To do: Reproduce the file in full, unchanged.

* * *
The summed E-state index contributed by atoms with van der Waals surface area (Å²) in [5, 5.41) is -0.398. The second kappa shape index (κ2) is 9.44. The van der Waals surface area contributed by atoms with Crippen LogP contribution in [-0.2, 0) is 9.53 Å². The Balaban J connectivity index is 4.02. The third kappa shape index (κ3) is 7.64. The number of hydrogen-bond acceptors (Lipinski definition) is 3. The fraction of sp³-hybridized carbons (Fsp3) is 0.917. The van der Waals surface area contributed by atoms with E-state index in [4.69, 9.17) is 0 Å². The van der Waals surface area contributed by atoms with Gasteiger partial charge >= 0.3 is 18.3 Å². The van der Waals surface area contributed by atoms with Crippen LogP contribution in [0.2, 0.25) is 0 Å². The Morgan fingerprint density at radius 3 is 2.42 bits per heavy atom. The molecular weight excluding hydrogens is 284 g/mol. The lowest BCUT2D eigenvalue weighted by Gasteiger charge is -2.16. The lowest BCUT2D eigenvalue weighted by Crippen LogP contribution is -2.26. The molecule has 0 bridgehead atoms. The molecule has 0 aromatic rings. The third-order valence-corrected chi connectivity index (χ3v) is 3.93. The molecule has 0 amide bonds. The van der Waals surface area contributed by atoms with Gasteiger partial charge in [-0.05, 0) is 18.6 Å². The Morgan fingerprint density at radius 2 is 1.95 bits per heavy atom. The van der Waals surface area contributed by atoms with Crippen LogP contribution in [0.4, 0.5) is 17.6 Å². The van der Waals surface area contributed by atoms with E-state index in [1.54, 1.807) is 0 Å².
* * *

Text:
The summed E-state index contributed by atoms with van der Waals surface area (Å²) in [5, 5.41) is -0.398. The second kappa shape index (κ2) is 9.44. The van der Waals surface area contributed by atoms with Crippen LogP contribution in [-0.2, 0) is 9.53 Å². The Balaban J connectivity index is 4.02. The third kappa shape index (κ3) is 7.64. The number of hydrogen-bond acceptors (Lipinski definition) is 3. The fraction of sp³-hybridized carbons (Fsp3) is 0.917. The van der Waals surface area contributed by atoms with E-state index in [4.69, 9.17) is 0 Å². The van der Waals surface area contributed by atoms with Gasteiger partial charge >= 0.3 is 18.3 Å². The van der Waals surface area contributed by atoms with Crippen LogP contribution in [0.2, 0.25) is 0 Å². The Morgan fingerprint density at radius 3 is 2.42 bits per heavy atom. The molecular weight excluding hydrogens is 284 g/mol. The lowest BCUT2D eigenvalue weighted by Gasteiger charge is -2.16. The lowest BCUT2D eigenvalue weighted by Crippen LogP contribution is -2.26. The molecule has 0 bridgehead atoms. The molecule has 0 aromatic rings. The third-order valence-corrected chi connectivity index (χ3v) is 3.93. The molecule has 0 amide bonds. The van der Waals surface area contributed by atoms with Gasteiger partial charge in [-0.05, 0) is 18.6 Å². The Morgan fingerprint density at radius 2 is 1.95 bits per heavy atom. The van der Waals surface area contributed by atoms with Crippen LogP contribution in [0.4, 0.5) is 17.6 Å². The van der Waals surface area contributed by atoms with E-state index in [1.54, 1.807) is 0 Å².